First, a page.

Fitz never had any complaints about Rove's cooperation with HIS grand jury investigation.

    why would he? (5.00 / 2) (#15)
    by Jeralyn on Wed Feb 04, 2009 at 12:07:38 AM EST
    Rove sang for his supper with Fitz every chance he got -- it took four times before he got it right. And by "right" I mean until his version of truth matched the government's version. Only then is the Government satisfied. Cooperator's testimony is not the truth, only the Government's version of the truth. It's what makes our system morally bankrupt.

    Is our system different (none / 0) (#18)
    by ThatOneVoter on Wed Feb 04, 2009 at 09:15:28 AM EST
    from other countries'? Do European countries not make deals with cooperators for testimony?

    is Congress corrupt too? (none / 0) (#19)
    by diogenes on Wed Feb 04, 2009 at 09:33:19 PM EST
    So is Rove going to have to sing four times until he tells the Democrats in Congress what they want to hear too?  Not a ringing endorsement of the Congressional subpoena.

    Could someone please... (none / 0) (#7)
    by NYShooter on Tue Feb 03, 2009 at 08:12:06 PM EST
    ...explain to me an item I've never been able to understand?

    Re: Valerie Plame (slightly off topic)

    A covert agent of one of our security agencies is deliberately "outed"; the perpetrator is known, yet the issue is not pursued. All I ever heard as an explanation is, "it's really, really hard to prove treason." Or another goody, "the law is really, really complicated when it comes to proving this type of case."


    Who writes laws that are so complicated and/or impossible to implement?

    Why have laws that can be openly flaunted?

    Any 5th Dimension Talmudic scholars here?

    No (none / 0) (#9)
    by squeaky on Tue Feb 03, 2009 at 09:39:25 PM EST
    But my guess is that if torture were legal Rove would confess to everything you wanted.

    Ask Fitz (none / 0) (#11)
    by diogenes on Tue Feb 03, 2009 at 09:52:55 PM EST
    He had the grand jury which indicted no one for outing Plame.  
    Since grand juries are famous for being willing to indict a ham sandwich if told to by prosecutors, maybe Fitz has an answer for you.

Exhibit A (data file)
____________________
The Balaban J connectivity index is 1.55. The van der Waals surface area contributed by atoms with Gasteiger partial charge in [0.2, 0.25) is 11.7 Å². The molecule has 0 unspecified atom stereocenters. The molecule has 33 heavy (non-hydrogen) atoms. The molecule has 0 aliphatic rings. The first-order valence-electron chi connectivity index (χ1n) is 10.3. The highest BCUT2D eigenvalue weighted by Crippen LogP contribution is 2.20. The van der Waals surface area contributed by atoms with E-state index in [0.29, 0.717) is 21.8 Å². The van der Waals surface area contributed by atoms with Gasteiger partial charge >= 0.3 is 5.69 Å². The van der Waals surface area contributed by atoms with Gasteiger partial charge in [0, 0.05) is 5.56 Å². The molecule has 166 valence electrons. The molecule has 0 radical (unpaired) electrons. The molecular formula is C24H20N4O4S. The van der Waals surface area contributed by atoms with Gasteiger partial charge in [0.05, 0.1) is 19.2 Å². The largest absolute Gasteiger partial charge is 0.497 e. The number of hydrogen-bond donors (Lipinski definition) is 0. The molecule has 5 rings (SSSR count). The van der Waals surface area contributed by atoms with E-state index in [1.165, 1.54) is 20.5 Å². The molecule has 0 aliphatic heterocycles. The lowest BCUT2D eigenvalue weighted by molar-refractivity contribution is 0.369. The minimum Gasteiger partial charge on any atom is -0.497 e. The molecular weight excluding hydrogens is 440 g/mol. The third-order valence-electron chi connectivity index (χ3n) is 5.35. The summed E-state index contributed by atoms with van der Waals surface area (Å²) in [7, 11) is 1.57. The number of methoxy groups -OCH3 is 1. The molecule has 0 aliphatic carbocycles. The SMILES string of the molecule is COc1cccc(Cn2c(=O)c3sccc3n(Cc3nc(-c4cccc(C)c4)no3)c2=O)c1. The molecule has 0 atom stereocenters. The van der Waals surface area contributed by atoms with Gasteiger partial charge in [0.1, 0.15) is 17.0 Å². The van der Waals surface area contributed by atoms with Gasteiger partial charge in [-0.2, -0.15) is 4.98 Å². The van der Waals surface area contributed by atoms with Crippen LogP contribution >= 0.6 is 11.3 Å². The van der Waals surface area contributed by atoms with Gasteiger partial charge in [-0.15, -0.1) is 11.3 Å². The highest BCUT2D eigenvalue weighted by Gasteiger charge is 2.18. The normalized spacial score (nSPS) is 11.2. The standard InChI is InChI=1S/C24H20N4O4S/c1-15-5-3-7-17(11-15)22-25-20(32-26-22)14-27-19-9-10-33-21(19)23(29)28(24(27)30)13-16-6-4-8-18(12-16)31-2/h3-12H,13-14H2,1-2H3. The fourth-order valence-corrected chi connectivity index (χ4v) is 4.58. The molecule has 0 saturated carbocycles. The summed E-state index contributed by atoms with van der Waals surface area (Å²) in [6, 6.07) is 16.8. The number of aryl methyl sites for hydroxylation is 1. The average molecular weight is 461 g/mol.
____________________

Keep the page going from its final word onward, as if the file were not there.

"..maybe Fitz has an answer for you." (none / 0) (#13)
    by NYShooter on Tue Feb 03, 2009 at 11:20:45 PM EST
    Sadly, he probably does. And I'm dumbfounded that legal scholars, a lot smarter than me, haven't written about it, or tried to explain to the lay public how this travesty could happen.

    Or just maybe, Fitz is one decimal point shy of the hero status he universally enjoys.

    As with our economic calamity, we know who the villains are, but in America, circa 2009, "The Law" is savagely enforced only upon the weak, the poor, and the different.

    What a cruel hoax it is that the aforementioned groups, who have nothing but hope to cling to, placed their dreams with an African-American Constitutional Professor  who wasted not a second in turning their fate over to a fellow brother, Eric Holder, The AA Kapo. I guess more prisons does fit into the "rebuild the Infrastructure" mantra  we bet our futures on.

    We lived through "1984," and have now entered "A Clock World Orange."  


    Tonight Jonathon Turley on MSNBC (none / 0) (#12)
    by hairspray on Tue Feb 03, 2009 at 10:57:40 PM EST
    said that he believed that Rove would testify.  Essentially I believe he said that now that Rove was not able to claim executive privilege from one administration against the executive of another administration there is no valid claim.  Does that make sense?  Turley said that he didn't think that Obama would uphold that kind of privilege.  Turley also went on to say that Meyers and others would probably have to come clean as well.  He was pretty pessimistic about that gang's chances to skate through this.  He even envisions a possible grand jury in the Dan Seligman case.